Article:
Rep. Smith predicts bipartisan immigration reform will fail in the House

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Texas Republican Rep. Lamar Smith, former chairman of the House Judiciary Committee, said Tuesday that the immigration reform plan pushed by the bipartisan Gang of Eight in the Senate is unlikely to pass the House of Representatives.

“It is not inevitable,” Smith said on “The Laura Ingraham Show.” “I don’t think it’s going to happen for lots of good reasons.”

“This is nothing new, the same individuals who have been for amnesty in the past are for amnesty today. That shouldn’t surprise anybody,” he said, explaining he hasn’t seen a surge of new support for the idea “that we should legalize everyone in the country.”

“Why don’t we do what is good for America, what is good for American taxpayers, and American citizens,” he added. “Yes what they proposed is good for citizens of other countries, but that shouldn’t be our priority, as much as we welcome them, and we do welcome them — 1 million legal immigrants a year, as many as every other country combined.”

Smith stressed that America is a “generous country” and “welcoming nation,” but noted that there are proper channels to enter legally.

“If you legalize 11 million people, it is going to cost taxpayers when they become eligible for government benefits, it’s going to cost Americans their jobs when hey have to compete with millions of more people for scarce jobs at a high unemployment time. I don’t see much good here for Americans in this country today.”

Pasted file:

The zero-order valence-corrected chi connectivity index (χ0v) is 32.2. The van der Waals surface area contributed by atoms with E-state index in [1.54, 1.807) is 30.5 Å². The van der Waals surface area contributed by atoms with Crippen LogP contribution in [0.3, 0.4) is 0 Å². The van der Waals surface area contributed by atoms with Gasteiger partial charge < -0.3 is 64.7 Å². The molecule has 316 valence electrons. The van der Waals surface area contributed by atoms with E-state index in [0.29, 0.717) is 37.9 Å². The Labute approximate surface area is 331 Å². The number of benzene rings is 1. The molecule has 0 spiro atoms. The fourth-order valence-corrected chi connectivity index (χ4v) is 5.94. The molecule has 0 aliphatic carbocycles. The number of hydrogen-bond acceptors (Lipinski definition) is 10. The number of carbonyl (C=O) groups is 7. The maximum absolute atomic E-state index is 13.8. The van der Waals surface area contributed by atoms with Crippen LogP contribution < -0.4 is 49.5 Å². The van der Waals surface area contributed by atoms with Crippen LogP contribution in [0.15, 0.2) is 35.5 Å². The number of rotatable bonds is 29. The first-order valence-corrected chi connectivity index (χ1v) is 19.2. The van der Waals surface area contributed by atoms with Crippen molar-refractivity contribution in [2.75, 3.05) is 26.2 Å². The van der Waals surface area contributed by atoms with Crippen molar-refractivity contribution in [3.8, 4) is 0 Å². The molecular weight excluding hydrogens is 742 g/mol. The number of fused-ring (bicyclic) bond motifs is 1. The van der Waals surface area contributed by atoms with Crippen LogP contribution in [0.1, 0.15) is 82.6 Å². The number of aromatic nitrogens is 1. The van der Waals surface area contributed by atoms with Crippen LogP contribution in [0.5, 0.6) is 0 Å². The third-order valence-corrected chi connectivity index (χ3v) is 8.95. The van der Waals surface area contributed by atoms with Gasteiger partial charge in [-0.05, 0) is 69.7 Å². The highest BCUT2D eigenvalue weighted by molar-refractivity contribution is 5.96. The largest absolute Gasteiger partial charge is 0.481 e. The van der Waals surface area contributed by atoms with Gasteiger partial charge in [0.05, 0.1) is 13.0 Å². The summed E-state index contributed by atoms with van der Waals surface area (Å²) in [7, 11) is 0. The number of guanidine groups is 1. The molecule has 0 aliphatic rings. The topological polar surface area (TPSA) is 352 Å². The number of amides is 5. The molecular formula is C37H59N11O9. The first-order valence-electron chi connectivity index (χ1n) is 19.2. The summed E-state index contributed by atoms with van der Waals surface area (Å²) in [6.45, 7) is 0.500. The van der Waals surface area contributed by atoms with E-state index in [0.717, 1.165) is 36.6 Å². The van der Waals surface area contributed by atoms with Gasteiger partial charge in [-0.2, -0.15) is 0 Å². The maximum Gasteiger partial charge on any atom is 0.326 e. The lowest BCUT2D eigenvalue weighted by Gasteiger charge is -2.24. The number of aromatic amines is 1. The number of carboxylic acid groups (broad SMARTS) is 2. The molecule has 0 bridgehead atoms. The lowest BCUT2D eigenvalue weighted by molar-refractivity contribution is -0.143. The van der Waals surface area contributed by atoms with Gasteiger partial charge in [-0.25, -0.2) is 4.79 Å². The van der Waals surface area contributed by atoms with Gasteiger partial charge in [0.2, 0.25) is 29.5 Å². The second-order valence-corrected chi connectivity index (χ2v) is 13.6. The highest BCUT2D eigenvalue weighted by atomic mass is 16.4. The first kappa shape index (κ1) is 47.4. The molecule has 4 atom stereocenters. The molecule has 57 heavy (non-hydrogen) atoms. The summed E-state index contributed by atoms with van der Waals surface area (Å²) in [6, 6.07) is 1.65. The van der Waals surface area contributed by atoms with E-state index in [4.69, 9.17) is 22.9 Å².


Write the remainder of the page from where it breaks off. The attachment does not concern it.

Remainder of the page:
Smith continued explaining that the promise of border enforcement is too weak given past precedent, and an administration that has “undermined and ignored existing immigration laws” and lawsuits against enforcement provisions.

“So frankly people who talk about border security who are for amnesty, they just have no credibility on the subject whatsoever,” he said, nothing that just 40 percent of the southern border is under “operational control,” or “almost an open border.”

Smith predicted that a majority in the House will oppose the proposal.

“Out of the large majority of Republicans, and some Democrats as well, will oppose amnesty to virtually everybody in the country illegally,” he said.

While Smith agreed that the GOP needs to appeal to Hispanic voters, he argued that immigration is not their top priority. Instead they are more interested in the economy and jobs, which is something Smith argued Republican presidential candidiate Mitt Romney did not do effectively.

“I certainly do not see a majority of the House voting for mass amnesty and legalizing everybody in the country illegally.” Smith reiterated. “Maybe the House is going to be the firewall here but we still need to come up with ways to attract Hispanics to the Republican Party, but we can do that economically not playing in the field of the Democrats.”

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